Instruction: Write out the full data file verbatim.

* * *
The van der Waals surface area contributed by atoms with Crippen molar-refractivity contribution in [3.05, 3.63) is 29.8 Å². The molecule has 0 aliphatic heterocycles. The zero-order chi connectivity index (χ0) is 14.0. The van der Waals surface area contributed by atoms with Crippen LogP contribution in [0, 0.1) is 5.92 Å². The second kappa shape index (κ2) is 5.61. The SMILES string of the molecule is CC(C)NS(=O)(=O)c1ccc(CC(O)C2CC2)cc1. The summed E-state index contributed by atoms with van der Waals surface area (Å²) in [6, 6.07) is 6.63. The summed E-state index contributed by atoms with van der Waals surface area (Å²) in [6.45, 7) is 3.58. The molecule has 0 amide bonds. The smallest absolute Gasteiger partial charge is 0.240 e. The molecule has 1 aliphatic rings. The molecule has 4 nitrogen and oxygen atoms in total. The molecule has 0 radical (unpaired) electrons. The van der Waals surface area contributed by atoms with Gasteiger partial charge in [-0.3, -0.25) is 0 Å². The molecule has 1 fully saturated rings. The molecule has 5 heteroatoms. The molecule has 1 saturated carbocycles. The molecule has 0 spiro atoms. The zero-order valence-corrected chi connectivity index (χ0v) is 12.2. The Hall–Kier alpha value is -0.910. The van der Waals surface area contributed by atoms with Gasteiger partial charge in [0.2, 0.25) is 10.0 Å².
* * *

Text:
The van der Waals surface area contributed by atoms with Crippen molar-refractivity contribution in [3.05, 3.63) is 29.8 Å². The molecule has 0 aliphatic heterocycles. The zero-order chi connectivity index (χ0) is 14.0. The van der Waals surface area contributed by atoms with Crippen LogP contribution in [0, 0.1) is 5.92 Å². The second kappa shape index (κ2) is 5.61. The SMILES string of the molecule is CC(C)NS(=O)(=O)c1ccc(CC(O)C2CC2)cc1. The summed E-state index contributed by atoms with van der Waals surface area (Å²) in [6, 6.07) is 6.63. The summed E-state index contributed by atoms with van der Waals surface area (Å²) in [6.45, 7) is 3.58. The molecule has 0 amide bonds. The smallest absolute Gasteiger partial charge is 0.240 e. The molecule has 1 aliphatic rings. The molecule has 4 nitrogen and oxygen atoms in total. The molecule has 0 radical (unpaired) electrons. The van der Waals surface area contributed by atoms with Gasteiger partial charge in [-0.3, -0.25) is 0 Å². The molecule has 1 fully saturated rings. The molecule has 5 heteroatoms. The molecule has 1 saturated carbocycles. The molecule has 0 spiro atoms. The zero-order valence-corrected chi connectivity index (χ0v) is 12.2. The Hall–Kier alpha value is -0.910. The van der Waals surface area contributed by atoms with Gasteiger partial charge in [0.2, 0.25) is 10.0 Å².